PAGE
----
Mercury is not someplace you want to be when the Sun acts out, but with Proxima Centauri, even Mercury’s orbit is too big to keep it within the habitable zone. The terrestrial world orbiting Proxima Cen is just 0.05 AU from the star, and its orbit is just 11.2 days long. At this distance, Zic says: This is probably bad news on the space weather front. It seems likely that the galaxy’s most common stars – red dwarfs – won’t be great places to find life as we know it.
So if you are working on some great fiction describing a civilization just 4.2ly away, know that your fiction needs life that is down with being radiated and okay with experiencing all the nasty weather we know comes with being a tidally locked world. While life may find a way, it likely won’t be something we have so far anticipated.
We talk a lot about habitability here on Daily Space, between exoplanets and icy moons in our own solar system. Of late, we’ve been particularly focused on Europa and Enceladus, and if you’ve been watching our Minecraft Monday show, you know I’ve been a little hyped about Ganymede.
With all this excitement about the moons of Jupiter and Saturn, it seems some scientists didn’t like that Uranus’ and Neptune’s moons were left out of the fun. Being presented today at the AGU’s Fall Meeting, Benjamin Weiss, a planetary scientist at the Massachusetts Institute of Technology, looked at images from Voyager of several of Uranus’ moons. Per the article: Those images revealed that the moons are made of a roughly 50:50 combination of rock and ices and, like most planetary satellites, have many craters. However, the moons’ surfaces also display some of the classic signs of cryovolcanism, like fresh uncratered material and ridges, valleys, and folds.
Using the same techniques that led us to realize both Europa and Callisto, another of Jupiter’s Galilean moons, had subsurface oceans, the team calculated the possible strength of a magnetic field induced by Uranus on its moons. The story goes on to explain: As a moon orbits a planet, it also travels through the planet’s magnetic field, which isn’t the same strength or direction everywhere. The moon “feels” a changing magnetic field, which is a process that generates an electrical current.
How does that lead us to water? Water carries electric currents quite easily, and if the moon has water, and that water is carrying the current, it induces its own, smaller magnetic field. That smaller magnetic field could theoretically be detected by a magnetometer on a spacecraft near the moons. The calculations from the team showed that “A subsurface ocean on Miranda, Ariel, Umbriel, and Titania would be well within the measurement capabilities of current spacecraft technology, although Oberon’s field might be right on the edge of detectability.”
Once again, I beg the powers that be to fund an orbiter to Uranus. Please.
[Interview – No transcript available.]
Thank you from me as well, Dr. Berman. To close out, let me give you a few reminders. While the peak of the Geminids has already happened, the shower lasts another few days. And the Jupiter-Saturn conjunction is getting closer and closer, so please, if you have a clear sky, take a moment to look up.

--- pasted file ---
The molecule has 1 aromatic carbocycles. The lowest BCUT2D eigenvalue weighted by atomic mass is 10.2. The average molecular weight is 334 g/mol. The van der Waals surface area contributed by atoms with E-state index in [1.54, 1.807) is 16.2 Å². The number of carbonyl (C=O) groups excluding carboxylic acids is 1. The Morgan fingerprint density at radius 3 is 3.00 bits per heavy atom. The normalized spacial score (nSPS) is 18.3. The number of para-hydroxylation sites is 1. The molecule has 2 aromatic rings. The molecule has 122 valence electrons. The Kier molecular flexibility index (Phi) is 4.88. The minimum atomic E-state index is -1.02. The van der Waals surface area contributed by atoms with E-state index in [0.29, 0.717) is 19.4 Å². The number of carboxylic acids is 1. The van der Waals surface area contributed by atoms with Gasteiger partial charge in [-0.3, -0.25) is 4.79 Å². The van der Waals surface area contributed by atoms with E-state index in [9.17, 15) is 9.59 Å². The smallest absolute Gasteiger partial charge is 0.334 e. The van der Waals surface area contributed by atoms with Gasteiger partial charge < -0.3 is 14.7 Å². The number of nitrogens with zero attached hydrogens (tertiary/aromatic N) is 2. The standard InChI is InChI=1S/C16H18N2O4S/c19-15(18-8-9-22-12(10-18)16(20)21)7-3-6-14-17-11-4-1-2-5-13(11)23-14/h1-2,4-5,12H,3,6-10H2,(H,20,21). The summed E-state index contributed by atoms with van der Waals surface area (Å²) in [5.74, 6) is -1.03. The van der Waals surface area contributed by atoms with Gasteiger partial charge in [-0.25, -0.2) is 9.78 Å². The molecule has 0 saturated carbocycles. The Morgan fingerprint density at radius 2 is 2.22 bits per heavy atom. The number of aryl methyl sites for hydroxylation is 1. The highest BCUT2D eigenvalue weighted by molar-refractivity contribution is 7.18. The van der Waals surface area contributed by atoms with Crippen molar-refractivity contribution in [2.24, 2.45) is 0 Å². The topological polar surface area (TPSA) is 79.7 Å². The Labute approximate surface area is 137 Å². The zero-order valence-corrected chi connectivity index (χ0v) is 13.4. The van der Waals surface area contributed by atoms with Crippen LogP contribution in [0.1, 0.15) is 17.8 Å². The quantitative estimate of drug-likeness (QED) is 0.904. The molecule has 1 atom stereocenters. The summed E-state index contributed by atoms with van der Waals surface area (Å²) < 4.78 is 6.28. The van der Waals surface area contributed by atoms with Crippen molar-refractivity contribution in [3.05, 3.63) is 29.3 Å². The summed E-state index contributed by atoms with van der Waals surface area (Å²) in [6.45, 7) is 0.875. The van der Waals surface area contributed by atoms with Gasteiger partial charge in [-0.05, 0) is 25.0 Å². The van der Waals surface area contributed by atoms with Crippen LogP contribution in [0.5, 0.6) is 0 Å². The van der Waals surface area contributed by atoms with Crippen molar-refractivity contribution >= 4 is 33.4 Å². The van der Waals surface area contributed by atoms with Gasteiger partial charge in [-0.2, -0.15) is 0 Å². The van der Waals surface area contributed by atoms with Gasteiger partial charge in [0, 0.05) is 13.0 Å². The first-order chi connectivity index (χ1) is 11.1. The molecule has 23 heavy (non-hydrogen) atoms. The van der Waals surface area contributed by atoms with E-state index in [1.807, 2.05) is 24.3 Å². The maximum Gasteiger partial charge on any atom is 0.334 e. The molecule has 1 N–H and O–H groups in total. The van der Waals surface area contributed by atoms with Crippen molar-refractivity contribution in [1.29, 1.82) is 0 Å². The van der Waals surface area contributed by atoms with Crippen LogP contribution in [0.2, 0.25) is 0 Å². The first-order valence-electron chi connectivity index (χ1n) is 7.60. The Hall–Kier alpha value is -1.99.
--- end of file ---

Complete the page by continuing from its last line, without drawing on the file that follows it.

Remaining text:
Also, our first book club pick, Packing for Mars by Mary Roach, will be reviewed and discussed in the first week of January. Annie has already finished it, and I’m waiting for my copy from the library. Join us in that discussion on January 8.
Speaking of next year, this year that shall not be named is almost over, and we’re working to budget for next year. We need your help. Our goal is to sign up 60 new Patreon members by the end of this month, and we are halfway there and halfway through the month. If you are doing okay and have the financial ability to support us and our science, please consider signing up at Patreon.com/CosmoQuestX.
This has been the Daily Space.
Hubble Pins Down Weird Exoplanet with Far-Flung Orbit
- NASA press release
- UC Berkeley press release
- Hubblesite press release
- “First Detection of Orbital Motion for HD 106906 b: A Wide-separation Exoplanet on a Planet Nine–like Orbit,” Meiji M. Nguyen, Robert J. De Rosa, and Paul Kalas, 2020 Dec 10, The Astronomical Journal
Ice-Rich Flow Features in Martian Southern Hemisphere Reveal Effects of Recent Climate Cycles
- PSI press release
- “Ice-rich landforms of the southern mid-latitudes of Mars: A case study in Nereidum Montes,” Daniel C.Berman, Frank C.Chuang, Isaac B.Smith, and David A. Crown, 2021 February, Icarus
That young but already evolved entirely self-made galaxy
- LBTO news
- “The Rapid Buildup of Massive Early-type Galaxies: Supersolar Metallicity, High Velocity Dispersion, and Young Age for an Early-type Galaxy at z = 3.35,” Paolo Saracco et al., 2020 December 10, The Astrophysical Journal
NASA’s Juno Spacecraft Updates Quarter-Century Jupiter Mystery
Space weather discovery puts ‘habitable planets’ at risk
- The University Of Sydney press release
- “A Flare-type IV Burst Event from Proxima Centauri and Implications for Space Weather,” Andrew Zic et al., 2020 December 9, The Astrophysical Journal
Do Uranus’s Moons Have Subsurface Oceans?
Written by Pamela Gay and Beth Johnson
Hosted by Pamela Gay and Beth Johnson
Audio and Video Editing by Ally Pelphrey
Content Editing by Beth Johnson
Intro and Outro music by Kevin MacLeod, https://incompetech.com/music/